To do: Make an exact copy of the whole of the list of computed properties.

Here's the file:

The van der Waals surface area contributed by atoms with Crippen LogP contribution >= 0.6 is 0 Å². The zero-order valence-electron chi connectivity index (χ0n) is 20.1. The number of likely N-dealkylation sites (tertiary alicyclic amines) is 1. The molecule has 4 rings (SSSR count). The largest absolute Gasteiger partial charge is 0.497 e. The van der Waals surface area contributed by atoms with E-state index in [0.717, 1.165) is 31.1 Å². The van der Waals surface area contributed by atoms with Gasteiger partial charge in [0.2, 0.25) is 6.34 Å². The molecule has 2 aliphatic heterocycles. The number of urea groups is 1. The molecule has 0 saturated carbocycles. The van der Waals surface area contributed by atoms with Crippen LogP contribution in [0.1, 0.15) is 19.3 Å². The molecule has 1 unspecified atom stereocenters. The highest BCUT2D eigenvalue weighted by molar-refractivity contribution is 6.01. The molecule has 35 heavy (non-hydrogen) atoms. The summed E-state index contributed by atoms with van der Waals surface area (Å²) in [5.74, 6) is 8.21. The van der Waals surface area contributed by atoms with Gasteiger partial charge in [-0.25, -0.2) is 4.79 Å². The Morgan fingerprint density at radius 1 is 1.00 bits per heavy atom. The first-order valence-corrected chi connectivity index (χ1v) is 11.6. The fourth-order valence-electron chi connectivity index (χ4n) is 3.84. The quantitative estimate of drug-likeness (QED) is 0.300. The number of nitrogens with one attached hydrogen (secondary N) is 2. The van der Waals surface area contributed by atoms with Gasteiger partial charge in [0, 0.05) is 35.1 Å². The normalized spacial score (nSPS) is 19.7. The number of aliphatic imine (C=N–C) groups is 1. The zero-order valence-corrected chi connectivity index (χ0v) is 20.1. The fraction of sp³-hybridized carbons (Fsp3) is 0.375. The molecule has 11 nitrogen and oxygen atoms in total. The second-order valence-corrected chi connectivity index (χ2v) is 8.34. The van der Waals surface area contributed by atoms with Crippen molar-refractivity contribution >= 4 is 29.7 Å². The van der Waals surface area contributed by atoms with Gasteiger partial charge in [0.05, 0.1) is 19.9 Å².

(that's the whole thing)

The van der Waals surface area contributed by atoms with Crippen LogP contribution >= 0.6 is 0 Å². The zero-order valence-electron chi connectivity index (χ0n) is 20.1. The number of likely N-dealkylation sites (tertiary alicyclic amines) is 1. The molecule has 4 rings (SSSR count). The largest absolute Gasteiger partial charge is 0.497 e. The van der Waals surface area contributed by atoms with E-state index in [0.717, 1.165) is 31.1 Å². The van der Waals surface area contributed by atoms with Gasteiger partial charge in [0.2, 0.25) is 6.34 Å². The molecule has 2 aliphatic heterocycles. The number of urea groups is 1. The molecule has 0 saturated carbocycles. The van der Waals surface area contributed by atoms with Crippen LogP contribution in [0.1, 0.15) is 19.3 Å². The molecule has 1 unspecified atom stereocenters. The highest BCUT2D eigenvalue weighted by molar-refractivity contribution is 6.01. The molecule has 35 heavy (non-hydrogen) atoms. The summed E-state index contributed by atoms with van der Waals surface area (Å²) in [5.74, 6) is 8.21. The van der Waals surface area contributed by atoms with Gasteiger partial charge in [-0.25, -0.2) is 4.79 Å². The Morgan fingerprint density at radius 1 is 1.00 bits per heavy atom. The first-order valence-corrected chi connectivity index (χ1v) is 11.6. The fourth-order valence-electron chi connectivity index (χ4n) is 3.84. The quantitative estimate of drug-likeness (QED) is 0.300. The number of nitrogens with one attached hydrogen (secondary N) is 2. The van der Waals surface area contributed by atoms with Gasteiger partial charge in [0, 0.05) is 35.1 Å². The normalized spacial score (nSPS) is 19.7. The number of aliphatic imine (C=N–C) groups is 1. The zero-order valence-corrected chi connectivity index (χ0v) is 20.1. The fraction of sp³-hybridized carbons (Fsp3) is 0.375. The molecule has 11 nitrogen and oxygen atoms in total. The second-order valence-corrected chi connectivity index (χ2v) is 8.34. The van der Waals surface area contributed by atoms with Crippen molar-refractivity contribution >= 4 is 29.7 Å². The van der Waals surface area contributed by atoms with Gasteiger partial charge in [0.05, 0.1) is 19.9 Å².